“Here is the sound bite we discussed in this morning’s meeting,” wrote Mark Evans, a Goldman managing director, in a January 2008 e-mail message to Mr. Millard, seven months before the formal competition would begin.
Mr. Millard consulted with other industry experts during this period, but none so much as Goldman. George Koklanaris, Mr. Millard’s chief of staff, said in retrospect that the detailed analytical work Goldman did for Mr. Millard, and the repeated contacts, might have created an appearance that Goldman had a competitive advantage. Even so, he says he believes Mr. Millard did nothing improper.
Mr. Millard’s lawyer and a Goldman spokeswoman disputed that the firm gained any advantage from this work. The spokeswoman, Andrea Raphael, said the firm had no way of knowing that Mr. Millard was giving them more attention than other prospective bidders and that it was the agency’s job to identify potential conflicts.
The most important player in BlackRock’s attempt to win the business was David Mullane, who had known Mr. Millard since the two attended the same high school. The friendship continues; they both live in Rye, N.Y., and attend the same church.
In his conversations and e-mail messages with the agency head, Mr. Mullane often mixed family and business, talking about his golf game, his vacations, their children, their church (“Great job at Mass again this week,” he wrote in one), invariably shifting into a discussion of his interest in the government work.
“Hope to see you at the Beefsteak Dinner tomorrow,” he wrote to Mr. Millard, referring to a Friday night gathering at Church of the Resurrection in Rye. “If you’re going perhaps we can catch up business for a few minutes before I thrash you in ping pong again.”
After a February meeting, months before the contract competition began, Mr. Mullane wrote his bosses: “Money in motion by February.”
There were more meetings through the winter and spring of 2008, as Mr. Millard prepared his plans. That April, there was a charity dinner at Chelsea Piers, along the Hudson River. One BlackRock executive wrote to another, “Try to get Larry seated next to Charles Millard,” referring to Mr. Fink, the company’s chairman and chief.
After the dinner, Mr. Millard wrote to Mr. Fink, “A pleasure meeting you. No need to respond. I will follow up with you briefly in future re our investment policy and with your team re other specifics.”
The e-mail messages show that Mr. Mullane, a managing director at BlackRock, understood that the firm needed to move quickly, before the presidential election.
“He is a lame duck political appointee as soon as the November election occurs,” he wrote to one BlackRock colleague last June, as the bidding was about to start. “When the new man comes in at P.B.G.C., all bets are off for us.”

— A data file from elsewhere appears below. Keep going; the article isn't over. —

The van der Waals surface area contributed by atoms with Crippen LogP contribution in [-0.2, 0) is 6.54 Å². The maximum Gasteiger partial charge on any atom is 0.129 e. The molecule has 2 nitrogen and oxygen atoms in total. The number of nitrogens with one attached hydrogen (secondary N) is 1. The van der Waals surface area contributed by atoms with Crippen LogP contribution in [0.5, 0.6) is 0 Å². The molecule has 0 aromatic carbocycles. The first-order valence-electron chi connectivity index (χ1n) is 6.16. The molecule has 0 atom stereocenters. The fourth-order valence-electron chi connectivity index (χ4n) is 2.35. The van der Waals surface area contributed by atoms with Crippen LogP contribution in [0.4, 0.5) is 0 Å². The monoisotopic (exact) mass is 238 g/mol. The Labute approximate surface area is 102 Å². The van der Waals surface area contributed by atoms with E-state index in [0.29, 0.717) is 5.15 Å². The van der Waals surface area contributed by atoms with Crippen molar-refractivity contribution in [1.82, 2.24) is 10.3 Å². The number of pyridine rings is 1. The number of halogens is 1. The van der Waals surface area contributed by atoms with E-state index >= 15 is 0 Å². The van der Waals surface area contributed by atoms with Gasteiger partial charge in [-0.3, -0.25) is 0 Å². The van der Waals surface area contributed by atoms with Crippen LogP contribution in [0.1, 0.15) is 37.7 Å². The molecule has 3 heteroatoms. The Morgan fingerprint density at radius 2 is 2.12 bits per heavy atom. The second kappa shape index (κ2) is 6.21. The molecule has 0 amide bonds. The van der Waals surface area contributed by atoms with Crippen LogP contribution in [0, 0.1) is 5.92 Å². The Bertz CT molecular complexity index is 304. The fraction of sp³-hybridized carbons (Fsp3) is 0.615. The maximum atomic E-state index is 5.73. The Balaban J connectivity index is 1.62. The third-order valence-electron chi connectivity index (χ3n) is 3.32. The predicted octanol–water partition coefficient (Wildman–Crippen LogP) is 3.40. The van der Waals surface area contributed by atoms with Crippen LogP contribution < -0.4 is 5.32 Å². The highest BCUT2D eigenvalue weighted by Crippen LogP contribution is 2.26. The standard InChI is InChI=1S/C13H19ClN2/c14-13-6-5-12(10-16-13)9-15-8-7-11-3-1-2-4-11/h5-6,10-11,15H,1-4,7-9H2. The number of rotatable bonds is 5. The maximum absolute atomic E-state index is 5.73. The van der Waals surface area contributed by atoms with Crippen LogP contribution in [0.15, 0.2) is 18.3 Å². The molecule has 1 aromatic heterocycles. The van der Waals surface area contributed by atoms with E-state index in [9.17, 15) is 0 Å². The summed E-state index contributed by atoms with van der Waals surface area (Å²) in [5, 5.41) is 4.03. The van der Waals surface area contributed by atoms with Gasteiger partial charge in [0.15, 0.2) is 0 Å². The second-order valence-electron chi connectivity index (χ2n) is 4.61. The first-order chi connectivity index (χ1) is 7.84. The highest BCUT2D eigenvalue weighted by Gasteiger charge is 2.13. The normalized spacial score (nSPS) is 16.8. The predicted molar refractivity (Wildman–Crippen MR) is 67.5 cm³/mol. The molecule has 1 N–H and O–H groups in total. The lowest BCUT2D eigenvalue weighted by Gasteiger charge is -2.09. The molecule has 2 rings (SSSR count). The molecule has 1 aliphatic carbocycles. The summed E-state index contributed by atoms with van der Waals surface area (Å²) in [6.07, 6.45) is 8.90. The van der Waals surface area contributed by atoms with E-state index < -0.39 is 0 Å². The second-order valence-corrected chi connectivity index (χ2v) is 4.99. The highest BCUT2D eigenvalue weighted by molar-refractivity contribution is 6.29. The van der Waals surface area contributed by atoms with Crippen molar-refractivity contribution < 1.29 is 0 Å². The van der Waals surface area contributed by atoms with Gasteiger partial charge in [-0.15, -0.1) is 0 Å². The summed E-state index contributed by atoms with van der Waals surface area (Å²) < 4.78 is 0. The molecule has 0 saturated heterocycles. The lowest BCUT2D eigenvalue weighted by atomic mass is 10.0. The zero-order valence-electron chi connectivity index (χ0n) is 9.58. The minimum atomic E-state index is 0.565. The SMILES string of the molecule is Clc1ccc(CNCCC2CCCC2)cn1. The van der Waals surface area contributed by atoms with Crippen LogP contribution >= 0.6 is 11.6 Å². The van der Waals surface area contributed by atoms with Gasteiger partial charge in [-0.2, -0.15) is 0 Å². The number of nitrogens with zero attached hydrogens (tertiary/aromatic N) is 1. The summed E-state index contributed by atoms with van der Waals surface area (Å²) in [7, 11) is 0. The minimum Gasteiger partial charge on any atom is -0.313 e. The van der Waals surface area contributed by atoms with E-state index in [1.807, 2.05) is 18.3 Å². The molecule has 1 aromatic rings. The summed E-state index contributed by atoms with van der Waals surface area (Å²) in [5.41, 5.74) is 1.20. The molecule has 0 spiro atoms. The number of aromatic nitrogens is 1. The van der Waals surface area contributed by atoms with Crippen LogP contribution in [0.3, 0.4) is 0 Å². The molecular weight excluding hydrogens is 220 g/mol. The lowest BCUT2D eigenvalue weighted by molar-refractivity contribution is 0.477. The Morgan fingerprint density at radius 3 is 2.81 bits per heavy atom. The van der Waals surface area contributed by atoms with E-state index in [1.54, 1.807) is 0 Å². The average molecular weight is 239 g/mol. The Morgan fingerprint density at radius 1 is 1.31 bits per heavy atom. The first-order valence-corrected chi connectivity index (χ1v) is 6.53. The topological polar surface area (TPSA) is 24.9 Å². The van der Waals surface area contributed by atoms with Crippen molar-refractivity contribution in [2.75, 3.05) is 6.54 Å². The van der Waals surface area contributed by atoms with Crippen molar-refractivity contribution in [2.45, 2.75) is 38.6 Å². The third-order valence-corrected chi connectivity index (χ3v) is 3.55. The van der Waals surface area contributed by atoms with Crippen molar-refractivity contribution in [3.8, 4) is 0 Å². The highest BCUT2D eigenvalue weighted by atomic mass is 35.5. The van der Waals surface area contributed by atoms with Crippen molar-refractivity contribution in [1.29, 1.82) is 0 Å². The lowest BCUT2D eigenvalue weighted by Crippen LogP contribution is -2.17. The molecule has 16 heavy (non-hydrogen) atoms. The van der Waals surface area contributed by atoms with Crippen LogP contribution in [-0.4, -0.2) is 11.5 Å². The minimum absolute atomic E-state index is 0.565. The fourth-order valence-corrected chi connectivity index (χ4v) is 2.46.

As he prepared to open the competition, Mr. Millard, working with Mr. Mullane, sought to restrict the bidders to the biggest players by stipulating that the winner must have thousands of employees and a global operation, e-mail messages show. That decision cut out many boutique firms hoping to compete and gave BlackRock, Goldman and other large firms an advantage. "Neither the company nor any of its employees did anything improper or illegal," Bobbie Collins, a BlackRock spokeswoman, said.
Mr. Millard, through his lawyer, denied telling BlackRock that he wanted to select the company even before the competition started. Mr. Millard’s lawyer also said he told the agency about his friendship with Mr. Mullane. But Jeffrey Speicher, an agency spokesman, said in a written statement that Mr. Millard “did not disclose his relationship with the BlackRock executive.”
While the competition was getting started, Mr. Millard began his job hunt.
He started by contacting Mr. Weinberg of Goldman Sachs, sending him his résumé after meeting with him in New York last June.
Mr. Millard’s e-mail messages show that, while the bidding was under way last fall, he also spoke with Rick Lazio, a former House Republican who is now a senior executive at JPMorgan Chase, to discuss career options.
In both cases, spokesmen for the executives said that while Mr. Millard was at the agency, they did not take actions to help him find a new job.
The e-mail messages show that within two weeks of the selection of the winners, Mr. Millard sought help from Karen Seitz, a Goldman executive involved throughout the process, in getting interviews with prominent industry players.
“I spoke with Dennis Kass after our meeting,” Ms. Seitz wrote last November, referring to the chief executive of a $60 billion asset management firm, one of half a dozen interviews she arranged. “He would love to meet with you in N.Y.”
To date, Mr. Millard remains unemployed. His lawyer noted that Mr. Millard had honored the one-year prohibition in federal law against negotiating a job with a firm that he helped select as a contractor. While still at the agency, his lawyer said, Mr. Millard also paid his own bill whenever he dined out with industry officials, including Ms. Seitz.
But Mr. Schooner, the government contracting expert from George Washington University, said even asking for career help from a company he had just picked as a contractor raised serious questions.
“As a federal official you are not supposed to be discussing, bartering or leveraging a new job while you are involved with parties in a procurement,” he said. “It is a clear black-and-white rule.”
Senator Herb Kohl, Democrat of Wisconsin, plans to seek legislation to require more intense oversight of the agency by an expanded board.
“The whole process was flawed,” said Mr. Kohl, the chairman of the Senate Special Committee on Aging, which oversees the agency.